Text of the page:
The Missing Picture

April 10, 2014



“There is no truth. Only cinema.”

Spoken by the narrator of Rithy Panh’s part-documentary, part-poetic memoir, The Missing Picture, the line refers to the footage of the collective farms taken by the cameramen of the Khmer Rouge depicting a working, productive society of ‘revolutionary’ comrades.  It’s a distillation of the thesis of Panh’s towering work on the traumatic history of his country and his youth that also functions as a withering riposte as well as a backhanded agreement to Jean Luc Godard’s belief that cinema failed by not capturing the concentration camps of the Holocaust.  After all, if the Nazis had filmed it, would they not have obstructed some elemental truth of it in favour of propaganda?  Even if they hadn’t, what would the value of seeing it have?  Using clay figures in miniature settings to depict his time as a teenager moving around the collectivist farms and eventually forests of Khmer Rouge Cambodia (or, rather, Democratic Kampuchea as it was known), Panh laments the false images captured by the government and attempts to reclaim the artistic representation of the atrocity. 

The clay figures used to recreate scenes from Panh’s childhood are rudimentary yet evocative, which is fitting, in a way, for both the Khmer Rouge’s program of dismantling all perceived capitalist corrupters including most technology as well as the representation of a child’s perspective.  The thread that never gets lost is that of a lost innocence, especially in the moments when Panh remembers the time before the forced evacuation of his home to when his family would eat together, his father would encourage studying, and his brother would play guitar with his band.  The figurines are also effectively expressive, contributing to the movingly mournful tone of the piece.  There’s a smug self-righteousness to the overseers and a tangible misery to their workers, especially in contrast to the propaganda films featuring Pol Pot and his adoring hordes that appear, sometimes cruelly, throughout.  The “created” elements of the clay memories are accentuated by the occasional appearance of the artist’s hand to move or change a figurine (for instance, when Panh’s figure in his black shirt is sitting and dreaming, it gets switched out for the version with the colourful shirt).  The self-evidently false, “created” aspects reach a deeper truth in both the reality of what happened and the emotional journey of its victim than the supposed documentary footage churned out by the regime.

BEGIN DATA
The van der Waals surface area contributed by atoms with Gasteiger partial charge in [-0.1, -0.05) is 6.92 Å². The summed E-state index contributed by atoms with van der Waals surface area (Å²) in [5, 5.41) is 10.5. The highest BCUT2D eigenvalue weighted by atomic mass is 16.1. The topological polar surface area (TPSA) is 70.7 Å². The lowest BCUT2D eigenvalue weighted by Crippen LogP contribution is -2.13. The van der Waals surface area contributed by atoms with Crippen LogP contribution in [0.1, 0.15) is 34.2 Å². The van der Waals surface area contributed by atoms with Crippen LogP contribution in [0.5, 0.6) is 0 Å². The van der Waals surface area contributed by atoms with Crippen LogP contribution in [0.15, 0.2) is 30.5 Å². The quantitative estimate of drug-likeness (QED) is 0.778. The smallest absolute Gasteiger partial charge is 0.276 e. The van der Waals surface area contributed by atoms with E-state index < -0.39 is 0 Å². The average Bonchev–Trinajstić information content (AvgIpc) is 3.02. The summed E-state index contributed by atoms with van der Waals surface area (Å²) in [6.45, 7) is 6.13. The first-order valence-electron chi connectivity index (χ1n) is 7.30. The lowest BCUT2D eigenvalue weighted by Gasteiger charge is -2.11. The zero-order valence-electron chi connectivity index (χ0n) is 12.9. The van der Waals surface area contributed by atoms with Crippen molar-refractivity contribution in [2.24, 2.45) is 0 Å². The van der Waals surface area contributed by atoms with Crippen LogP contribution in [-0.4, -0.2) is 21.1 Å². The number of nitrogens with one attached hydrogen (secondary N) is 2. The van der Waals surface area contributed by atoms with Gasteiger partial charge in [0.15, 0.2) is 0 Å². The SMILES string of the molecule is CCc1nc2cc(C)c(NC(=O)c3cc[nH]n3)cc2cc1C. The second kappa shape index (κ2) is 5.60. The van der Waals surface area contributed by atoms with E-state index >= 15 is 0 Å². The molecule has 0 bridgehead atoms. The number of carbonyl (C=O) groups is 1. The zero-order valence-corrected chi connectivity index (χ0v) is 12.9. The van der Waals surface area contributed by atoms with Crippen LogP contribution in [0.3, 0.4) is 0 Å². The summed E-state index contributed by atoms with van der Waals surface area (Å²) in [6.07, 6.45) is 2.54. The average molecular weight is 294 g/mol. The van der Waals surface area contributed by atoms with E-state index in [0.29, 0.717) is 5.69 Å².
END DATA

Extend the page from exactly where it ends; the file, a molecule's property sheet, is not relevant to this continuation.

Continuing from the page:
The narration, written by Panh and Christophe Bataille, does not contain itself to recounting the horrors witnessed, for this film is closer to an essay than pure documentary or even memoir.  There’s a refutation of the notion that this was allowed to happen because of Buddhist roots, and there’s an admittance that the memories of Phnom Penh before the regime only tell one part of the story, and that there were cruel injustices done to the poor that led to the regime in the first place.  The themes are brought to the forefront time and again, but this not a story or a feeling where subtlety is an asset.  For all its somber mood, there’s a tangible feeling of angry sadness that comes to the surface time and again before returning to a reflection on personal trauma.

Using figurines to set up still scenes reminded me of the documentary Marwencol, where a man used dolls and action figures and detailed sets to photograph a narrative about a fictional World War II town to work this his own personal trauma.  The idea is similar here, but where that was a singular, personal story, Panh knows his own is a representation of the larger story of his country.  He uses art to reclaim a time stripped of artistic representation in history that should never be forgotten, and he uses his personal confrontation with his past to urge the country and the world to do the same.


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